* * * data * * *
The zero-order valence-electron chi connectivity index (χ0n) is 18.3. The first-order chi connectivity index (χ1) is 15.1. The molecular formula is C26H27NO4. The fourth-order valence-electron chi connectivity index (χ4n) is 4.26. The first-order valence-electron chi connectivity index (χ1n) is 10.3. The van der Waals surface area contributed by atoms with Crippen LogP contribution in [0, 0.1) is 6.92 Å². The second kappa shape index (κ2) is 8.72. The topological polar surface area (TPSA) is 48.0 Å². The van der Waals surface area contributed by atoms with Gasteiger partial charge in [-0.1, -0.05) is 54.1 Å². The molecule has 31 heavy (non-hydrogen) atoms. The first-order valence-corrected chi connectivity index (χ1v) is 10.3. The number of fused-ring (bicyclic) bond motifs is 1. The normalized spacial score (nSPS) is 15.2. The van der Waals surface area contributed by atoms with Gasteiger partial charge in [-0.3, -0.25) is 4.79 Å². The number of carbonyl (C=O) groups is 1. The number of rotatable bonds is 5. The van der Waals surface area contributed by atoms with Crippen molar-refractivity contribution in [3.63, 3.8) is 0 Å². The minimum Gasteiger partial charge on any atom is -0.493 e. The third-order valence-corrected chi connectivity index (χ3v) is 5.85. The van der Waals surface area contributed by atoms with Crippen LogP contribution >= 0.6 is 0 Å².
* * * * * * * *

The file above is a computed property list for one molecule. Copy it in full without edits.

The zero-order valence-electron chi connectivity index (χ0n) is 18.3. The first-order chi connectivity index (χ1) is 15.1. The molecular formula is C26H27NO4. The fourth-order valence-electron chi connectivity index (χ4n) is 4.26. The first-order valence-electron chi connectivity index (χ1n) is 10.3. The van der Waals surface area contributed by atoms with Crippen LogP contribution in [0, 0.1) is 6.92 Å². The second kappa shape index (κ2) is 8.72. The topological polar surface area (TPSA) is 48.0 Å². The van der Waals surface area contributed by atoms with Gasteiger partial charge in [-0.1, -0.05) is 54.1 Å². The molecule has 31 heavy (non-hydrogen) atoms. The first-order valence-corrected chi connectivity index (χ1v) is 10.3. The number of fused-ring (bicyclic) bond motifs is 1. The normalized spacial score (nSPS) is 15.2. The van der Waals surface area contributed by atoms with Gasteiger partial charge in [-0.3, -0.25) is 4.79 Å². The number of carbonyl (C=O) groups is 1. The number of rotatable bonds is 5. The van der Waals surface area contributed by atoms with Crippen molar-refractivity contribution in [3.63, 3.8) is 0 Å². The minimum Gasteiger partial charge on any atom is -0.493 e. The third-order valence-corrected chi connectivity index (χ3v) is 5.85. The van der Waals surface area contributed by atoms with Crippen LogP contribution >= 0.6 is 0 Å².